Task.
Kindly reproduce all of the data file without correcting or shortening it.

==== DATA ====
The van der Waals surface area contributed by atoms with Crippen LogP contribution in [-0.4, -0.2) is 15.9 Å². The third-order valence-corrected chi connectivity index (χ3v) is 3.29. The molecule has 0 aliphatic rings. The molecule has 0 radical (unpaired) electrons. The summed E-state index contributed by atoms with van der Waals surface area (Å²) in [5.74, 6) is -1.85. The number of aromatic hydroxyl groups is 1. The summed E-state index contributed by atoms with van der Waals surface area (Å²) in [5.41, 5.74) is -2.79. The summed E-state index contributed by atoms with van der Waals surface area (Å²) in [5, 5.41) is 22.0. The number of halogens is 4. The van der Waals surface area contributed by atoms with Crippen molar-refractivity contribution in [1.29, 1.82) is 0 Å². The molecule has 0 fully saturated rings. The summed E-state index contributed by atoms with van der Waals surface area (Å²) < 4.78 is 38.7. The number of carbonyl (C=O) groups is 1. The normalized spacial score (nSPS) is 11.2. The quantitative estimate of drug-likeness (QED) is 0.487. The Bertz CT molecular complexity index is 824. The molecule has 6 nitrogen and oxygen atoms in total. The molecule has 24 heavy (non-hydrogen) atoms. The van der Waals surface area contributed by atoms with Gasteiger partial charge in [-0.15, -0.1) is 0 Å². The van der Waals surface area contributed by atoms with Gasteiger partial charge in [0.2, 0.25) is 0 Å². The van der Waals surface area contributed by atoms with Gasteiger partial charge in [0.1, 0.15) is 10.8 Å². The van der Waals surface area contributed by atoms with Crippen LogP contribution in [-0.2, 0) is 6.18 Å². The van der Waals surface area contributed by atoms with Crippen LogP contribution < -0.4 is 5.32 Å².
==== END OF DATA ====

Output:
The van der Waals surface area contributed by atoms with Crippen LogP contribution in [-0.4, -0.2) is 15.9 Å². The third-order valence-corrected chi connectivity index (χ3v) is 3.29. The molecule has 0 aliphatic rings. The molecule has 0 radical (unpaired) electrons. The summed E-state index contributed by atoms with van der Waals surface area (Å²) in [5.74, 6) is -1.85. The number of aromatic hydroxyl groups is 1. The summed E-state index contributed by atoms with van der Waals surface area (Å²) in [5.41, 5.74) is -2.79. The summed E-state index contributed by atoms with van der Waals surface area (Å²) in [5, 5.41) is 22.0. The number of halogens is 4. The van der Waals surface area contributed by atoms with Crippen molar-refractivity contribution in [1.29, 1.82) is 0 Å². The molecule has 0 fully saturated rings. The summed E-state index contributed by atoms with van der Waals surface area (Å²) < 4.78 is 38.7. The number of carbonyl (C=O) groups is 1. The normalized spacial score (nSPS) is 11.2. The quantitative estimate of drug-likeness (QED) is 0.487. The Bertz CT molecular complexity index is 824. The molecule has 6 nitrogen and oxygen atoms in total. The molecule has 24 heavy (non-hydrogen) atoms. The van der Waals surface area contributed by atoms with Gasteiger partial charge in [-0.15, -0.1) is 0 Å². The van der Waals surface area contributed by atoms with Gasteiger partial charge in [0.2, 0.25) is 0 Å². The van der Waals surface area contributed by atoms with Gasteiger partial charge in [0.1, 0.15) is 10.8 Å². The van der Waals surface area contributed by atoms with Crippen LogP contribution in [-0.2, 0) is 6.18 Å². The van der Waals surface area contributed by atoms with Crippen LogP contribution < -0.4 is 5.32 Å².